Investigation into May incident continues
By Jon Hood
July 2, 2010
An Illinois woman says a sandwich she bought from a Subway restaurant made her sick with salmonella poisoning, and suggests that hundreds of other Illinoisans were similarly afflicted.
[A Boolingbrook resident], who was hospitalized in May after eating a sandwich from a Subway in Aurora, Illinois, has filed suit against Subway and Doctor's Associates, the restaurant's franchisor. According to the suit, filed in Will County Circuit Court, [the plaintiff] missed work due to her illness, and suffered nausea so debilitating that doctors had to administer intravenous fluids.
The Illinois Department of Health has so far confirmed 97 cases of salmonella poisoning in 28 counties across the state. The strain at issue, Salmonella Hvittingfoss, is rare, and generally causes only one or two people in the state to become ill every year. The department said the bacteria, which has caused 17 hospitalizations but no deaths, is linked to 47 separate Subway franchise locations in Illinois.
Problem likely understated
[The] complaint says the actual number of people affected is likely "much larger than 90," noting that "[t]he Centers for Disease Control and Prevention estimates that in any Salmonella outbreak the actual number of victims is as many as 38 times the number of reported, confirmed cases."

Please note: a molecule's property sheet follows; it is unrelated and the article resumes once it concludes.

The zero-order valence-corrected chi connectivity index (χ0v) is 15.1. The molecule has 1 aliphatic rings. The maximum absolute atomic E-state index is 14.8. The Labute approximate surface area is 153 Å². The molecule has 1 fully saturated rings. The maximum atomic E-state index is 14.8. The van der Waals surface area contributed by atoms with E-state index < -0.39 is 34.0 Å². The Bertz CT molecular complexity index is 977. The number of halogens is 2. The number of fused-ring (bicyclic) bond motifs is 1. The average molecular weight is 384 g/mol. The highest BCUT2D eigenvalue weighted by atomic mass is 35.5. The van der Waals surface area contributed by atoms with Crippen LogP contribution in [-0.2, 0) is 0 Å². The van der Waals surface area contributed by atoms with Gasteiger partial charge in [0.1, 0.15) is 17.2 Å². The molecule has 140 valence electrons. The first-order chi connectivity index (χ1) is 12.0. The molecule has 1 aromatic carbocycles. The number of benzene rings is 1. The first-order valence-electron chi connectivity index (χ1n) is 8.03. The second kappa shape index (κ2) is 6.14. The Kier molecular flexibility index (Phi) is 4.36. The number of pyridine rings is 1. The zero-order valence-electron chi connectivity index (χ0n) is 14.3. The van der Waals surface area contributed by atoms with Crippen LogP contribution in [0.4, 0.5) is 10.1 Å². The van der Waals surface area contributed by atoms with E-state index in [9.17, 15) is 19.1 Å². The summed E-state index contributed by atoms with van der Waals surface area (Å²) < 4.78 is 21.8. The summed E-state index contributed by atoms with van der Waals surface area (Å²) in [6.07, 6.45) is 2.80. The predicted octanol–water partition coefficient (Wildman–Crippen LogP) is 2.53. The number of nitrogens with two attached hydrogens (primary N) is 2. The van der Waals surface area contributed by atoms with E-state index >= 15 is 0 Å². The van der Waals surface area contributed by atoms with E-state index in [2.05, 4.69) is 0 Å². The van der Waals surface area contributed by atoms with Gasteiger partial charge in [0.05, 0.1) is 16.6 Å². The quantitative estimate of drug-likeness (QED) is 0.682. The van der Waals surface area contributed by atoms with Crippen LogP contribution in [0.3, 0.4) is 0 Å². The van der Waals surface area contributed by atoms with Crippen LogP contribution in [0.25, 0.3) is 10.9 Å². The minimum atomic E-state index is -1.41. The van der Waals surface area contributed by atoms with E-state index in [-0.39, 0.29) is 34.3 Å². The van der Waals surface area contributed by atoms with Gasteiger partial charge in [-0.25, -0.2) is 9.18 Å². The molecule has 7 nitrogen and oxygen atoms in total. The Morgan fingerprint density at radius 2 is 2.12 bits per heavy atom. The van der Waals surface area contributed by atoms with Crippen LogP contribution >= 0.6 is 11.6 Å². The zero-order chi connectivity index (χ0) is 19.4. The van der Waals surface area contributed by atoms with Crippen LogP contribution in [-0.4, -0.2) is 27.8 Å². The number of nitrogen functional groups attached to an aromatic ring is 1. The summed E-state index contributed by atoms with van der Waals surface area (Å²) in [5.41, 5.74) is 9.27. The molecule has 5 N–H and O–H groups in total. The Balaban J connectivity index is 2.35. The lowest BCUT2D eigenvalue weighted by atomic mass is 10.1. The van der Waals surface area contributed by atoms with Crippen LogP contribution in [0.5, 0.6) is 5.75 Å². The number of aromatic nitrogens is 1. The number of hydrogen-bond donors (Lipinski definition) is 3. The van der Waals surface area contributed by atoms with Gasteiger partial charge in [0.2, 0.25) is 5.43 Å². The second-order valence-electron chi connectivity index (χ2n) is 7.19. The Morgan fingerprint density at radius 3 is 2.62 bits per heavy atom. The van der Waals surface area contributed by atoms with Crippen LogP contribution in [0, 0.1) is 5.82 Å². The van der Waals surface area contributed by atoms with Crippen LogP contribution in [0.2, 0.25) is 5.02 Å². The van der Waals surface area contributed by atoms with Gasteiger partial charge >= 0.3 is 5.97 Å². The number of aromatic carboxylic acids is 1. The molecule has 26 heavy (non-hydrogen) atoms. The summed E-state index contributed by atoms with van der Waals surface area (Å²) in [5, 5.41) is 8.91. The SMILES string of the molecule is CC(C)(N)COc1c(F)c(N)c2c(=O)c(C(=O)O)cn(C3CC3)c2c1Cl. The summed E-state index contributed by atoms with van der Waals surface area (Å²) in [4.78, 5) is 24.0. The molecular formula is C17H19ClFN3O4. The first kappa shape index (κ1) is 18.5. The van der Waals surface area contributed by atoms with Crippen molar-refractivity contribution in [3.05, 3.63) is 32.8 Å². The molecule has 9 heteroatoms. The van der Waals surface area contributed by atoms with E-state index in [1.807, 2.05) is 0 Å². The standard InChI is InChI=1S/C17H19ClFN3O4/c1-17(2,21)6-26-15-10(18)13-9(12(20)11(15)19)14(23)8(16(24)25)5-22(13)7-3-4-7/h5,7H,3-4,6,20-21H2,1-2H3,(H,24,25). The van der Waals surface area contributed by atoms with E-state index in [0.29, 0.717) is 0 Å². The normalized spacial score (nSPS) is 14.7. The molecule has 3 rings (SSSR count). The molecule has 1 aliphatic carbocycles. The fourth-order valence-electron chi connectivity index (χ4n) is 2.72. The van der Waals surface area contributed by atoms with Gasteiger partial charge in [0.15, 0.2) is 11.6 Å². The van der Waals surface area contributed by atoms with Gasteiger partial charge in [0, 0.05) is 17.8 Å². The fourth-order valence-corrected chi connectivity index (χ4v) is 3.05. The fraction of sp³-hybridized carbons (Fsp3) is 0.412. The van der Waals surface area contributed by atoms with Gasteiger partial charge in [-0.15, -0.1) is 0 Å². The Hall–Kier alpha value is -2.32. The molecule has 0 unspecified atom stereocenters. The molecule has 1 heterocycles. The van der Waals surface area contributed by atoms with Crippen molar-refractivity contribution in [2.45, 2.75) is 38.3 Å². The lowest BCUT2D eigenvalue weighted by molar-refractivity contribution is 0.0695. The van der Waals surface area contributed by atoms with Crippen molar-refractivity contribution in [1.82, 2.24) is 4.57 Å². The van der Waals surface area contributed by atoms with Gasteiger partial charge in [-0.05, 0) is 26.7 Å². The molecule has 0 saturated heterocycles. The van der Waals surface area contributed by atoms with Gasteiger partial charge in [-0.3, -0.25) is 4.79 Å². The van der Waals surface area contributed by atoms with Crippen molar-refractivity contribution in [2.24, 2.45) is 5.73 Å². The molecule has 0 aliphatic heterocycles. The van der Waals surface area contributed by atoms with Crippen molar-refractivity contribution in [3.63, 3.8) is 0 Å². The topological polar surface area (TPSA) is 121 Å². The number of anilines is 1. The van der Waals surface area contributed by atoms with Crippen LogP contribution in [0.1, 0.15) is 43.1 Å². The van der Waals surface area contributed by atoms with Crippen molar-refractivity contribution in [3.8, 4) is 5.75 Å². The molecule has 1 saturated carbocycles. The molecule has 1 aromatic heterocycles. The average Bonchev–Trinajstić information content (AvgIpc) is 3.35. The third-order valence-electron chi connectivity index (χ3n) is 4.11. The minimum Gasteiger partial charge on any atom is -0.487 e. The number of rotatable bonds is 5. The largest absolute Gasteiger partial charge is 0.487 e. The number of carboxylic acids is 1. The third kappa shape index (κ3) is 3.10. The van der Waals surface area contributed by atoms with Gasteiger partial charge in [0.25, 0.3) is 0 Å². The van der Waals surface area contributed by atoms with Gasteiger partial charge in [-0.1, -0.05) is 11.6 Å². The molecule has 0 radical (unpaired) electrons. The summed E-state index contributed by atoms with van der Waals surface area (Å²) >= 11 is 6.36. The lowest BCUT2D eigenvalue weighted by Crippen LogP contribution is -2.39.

Following the outbreak, which officials say occurred between May 11 and June 5, Subway voluntarily withdrew a number of items, including lettuce, tomatoes, onions, and green peppers.
Last week, Subway issued a statement apologizing for the outbreak, and said it was still investigating its cause.
"We are truly sorry for the difficulty this situation has caused you, our consumer, and are working diligently to solve this mystery and regain your trust," the statement says. "We are confident the current fresh produce being served in Subway restaurants are safe to eat."
Subway has dealt with large-scale salmonella infections before. In 2008, 120 people in Great Britain and Ireland were sickened when the company used salmonella-infected meat in its sandwiches. Although the outbreak was identified in August of that year, the first cases likely occurred in February, meaning the company sold the infected meat for over five months.
And [the] suit comes as Illinois deals with another salmonella outbreak, this one at a Cook County country club. That outbreak has sickened 29 people and sent at least seven to the hospital; county officials are still investigating the cause. It's not yet clear whether the two incidents are related.
Salmonella, often caused by unclean water or other conditions, typically produces symptoms within 72 hours after exposure. Infected individuals usually experience some combination of stomach cramps, fever, diarrhea, and vomiting. The best way to stop the spread of salmonella is by regular hand washing with soap and water, especially after using the restroom.